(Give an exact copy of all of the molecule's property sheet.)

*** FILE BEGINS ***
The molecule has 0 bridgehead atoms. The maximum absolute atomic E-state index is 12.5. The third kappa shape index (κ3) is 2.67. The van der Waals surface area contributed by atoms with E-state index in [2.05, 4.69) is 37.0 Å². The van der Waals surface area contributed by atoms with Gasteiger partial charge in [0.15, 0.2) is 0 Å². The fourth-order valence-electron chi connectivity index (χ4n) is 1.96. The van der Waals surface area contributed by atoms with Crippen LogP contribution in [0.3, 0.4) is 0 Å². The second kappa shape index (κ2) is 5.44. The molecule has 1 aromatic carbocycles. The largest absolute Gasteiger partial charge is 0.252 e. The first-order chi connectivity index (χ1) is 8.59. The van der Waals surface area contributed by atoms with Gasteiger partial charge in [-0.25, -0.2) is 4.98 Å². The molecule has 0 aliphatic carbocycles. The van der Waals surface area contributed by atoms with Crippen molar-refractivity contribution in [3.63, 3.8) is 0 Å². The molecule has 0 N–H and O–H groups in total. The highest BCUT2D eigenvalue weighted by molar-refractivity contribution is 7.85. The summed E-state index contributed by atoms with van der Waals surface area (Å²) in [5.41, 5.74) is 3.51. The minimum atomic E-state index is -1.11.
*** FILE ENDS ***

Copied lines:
The molecule has 0 bridgehead atoms. The maximum absolute atomic E-state index is 12.5. The third kappa shape index (κ3) is 2.67. The van der Waals surface area contributed by atoms with E-state index in [2.05, 4.69) is 37.0 Å². The van der Waals surface area contributed by atoms with Gasteiger partial charge in [0.15, 0.2) is 0 Å². The fourth-order valence-electron chi connectivity index (χ4n) is 1.96. The van der Waals surface area contributed by atoms with Crippen LogP contribution in [0.3, 0.4) is 0 Å². The second kappa shape index (κ2) is 5.44. The molecule has 1 aromatic carbocycles. The largest absolute Gasteiger partial charge is 0.252 e. The first-order chi connectivity index (χ1) is 8.59. The van der Waals surface area contributed by atoms with Gasteiger partial charge in [-0.25, -0.2) is 4.98 Å². The molecule has 0 aliphatic carbocycles. The van der Waals surface area contributed by atoms with Crippen molar-refractivity contribution in [3.63, 3.8) is 0 Å². The molecule has 0 N–H and O–H groups in total. The highest BCUT2D eigenvalue weighted by molar-refractivity contribution is 7.85. The summed E-state index contributed by atoms with van der Waals surface area (Å²) in [5.41, 5.74) is 3.51. The minimum atomic E-state index is -1.11.